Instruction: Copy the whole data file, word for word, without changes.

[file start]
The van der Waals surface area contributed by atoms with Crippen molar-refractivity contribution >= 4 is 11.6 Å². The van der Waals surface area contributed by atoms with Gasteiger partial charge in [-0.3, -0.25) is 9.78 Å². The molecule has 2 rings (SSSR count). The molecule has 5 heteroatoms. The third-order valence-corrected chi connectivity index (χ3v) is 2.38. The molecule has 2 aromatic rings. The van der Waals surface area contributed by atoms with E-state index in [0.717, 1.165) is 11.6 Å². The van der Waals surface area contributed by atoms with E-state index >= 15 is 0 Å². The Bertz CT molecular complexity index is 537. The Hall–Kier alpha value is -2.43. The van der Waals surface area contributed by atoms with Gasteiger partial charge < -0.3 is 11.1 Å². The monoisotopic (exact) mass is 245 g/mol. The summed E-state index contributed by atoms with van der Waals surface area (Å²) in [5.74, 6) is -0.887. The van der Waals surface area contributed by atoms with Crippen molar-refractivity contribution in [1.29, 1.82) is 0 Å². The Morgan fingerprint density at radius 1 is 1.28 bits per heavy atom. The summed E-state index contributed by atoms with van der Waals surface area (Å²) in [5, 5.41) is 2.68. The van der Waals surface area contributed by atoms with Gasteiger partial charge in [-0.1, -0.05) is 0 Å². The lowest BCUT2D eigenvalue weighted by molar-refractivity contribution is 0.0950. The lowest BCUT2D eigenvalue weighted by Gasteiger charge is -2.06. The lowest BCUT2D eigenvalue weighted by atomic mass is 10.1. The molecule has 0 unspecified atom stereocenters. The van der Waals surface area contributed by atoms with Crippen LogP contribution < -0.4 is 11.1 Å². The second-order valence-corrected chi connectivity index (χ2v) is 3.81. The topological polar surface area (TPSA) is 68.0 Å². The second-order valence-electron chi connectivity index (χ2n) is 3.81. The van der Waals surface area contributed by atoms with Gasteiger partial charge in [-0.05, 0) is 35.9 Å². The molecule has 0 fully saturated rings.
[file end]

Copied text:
The van der Waals surface area contributed by atoms with Crippen molar-refractivity contribution >= 4 is 11.6 Å². The van der Waals surface area contributed by atoms with Gasteiger partial charge in [-0.3, -0.25) is 9.78 Å². The molecule has 2 rings (SSSR count). The molecule has 5 heteroatoms. The third-order valence-corrected chi connectivity index (χ3v) is 2.38. The molecule has 2 aromatic rings. The van der Waals surface area contributed by atoms with E-state index in [0.717, 1.165) is 11.6 Å². The van der Waals surface area contributed by atoms with E-state index >= 15 is 0 Å². The Bertz CT molecular complexity index is 537. The Hall–Kier alpha value is -2.43. The van der Waals surface area contributed by atoms with Gasteiger partial charge < -0.3 is 11.1 Å². The monoisotopic (exact) mass is 245 g/mol. The summed E-state index contributed by atoms with van der Waals surface area (Å²) in [5.74, 6) is -0.887. The van der Waals surface area contributed by atoms with Crippen molar-refractivity contribution in [1.29, 1.82) is 0 Å². The Morgan fingerprint density at radius 1 is 1.28 bits per heavy atom. The summed E-state index contributed by atoms with van der Waals surface area (Å²) in [5, 5.41) is 2.68. The van der Waals surface area contributed by atoms with Gasteiger partial charge in [-0.1, -0.05) is 0 Å². The lowest BCUT2D eigenvalue weighted by molar-refractivity contribution is 0.0950. The lowest BCUT2D eigenvalue weighted by Gasteiger charge is -2.06. The lowest BCUT2D eigenvalue weighted by atomic mass is 10.1. The molecule has 0 unspecified atom stereocenters. The van der Waals surface area contributed by atoms with Crippen LogP contribution < -0.4 is 11.1 Å². The second-order valence-corrected chi connectivity index (χ2v) is 3.81. The topological polar surface area (TPSA) is 68.0 Å². The second-order valence-electron chi connectivity index (χ2n) is 3.81. The van der Waals surface area contributed by atoms with Gasteiger partial charge in [-0.05, 0) is 35.9 Å². The molecule has 0 fully saturated rings.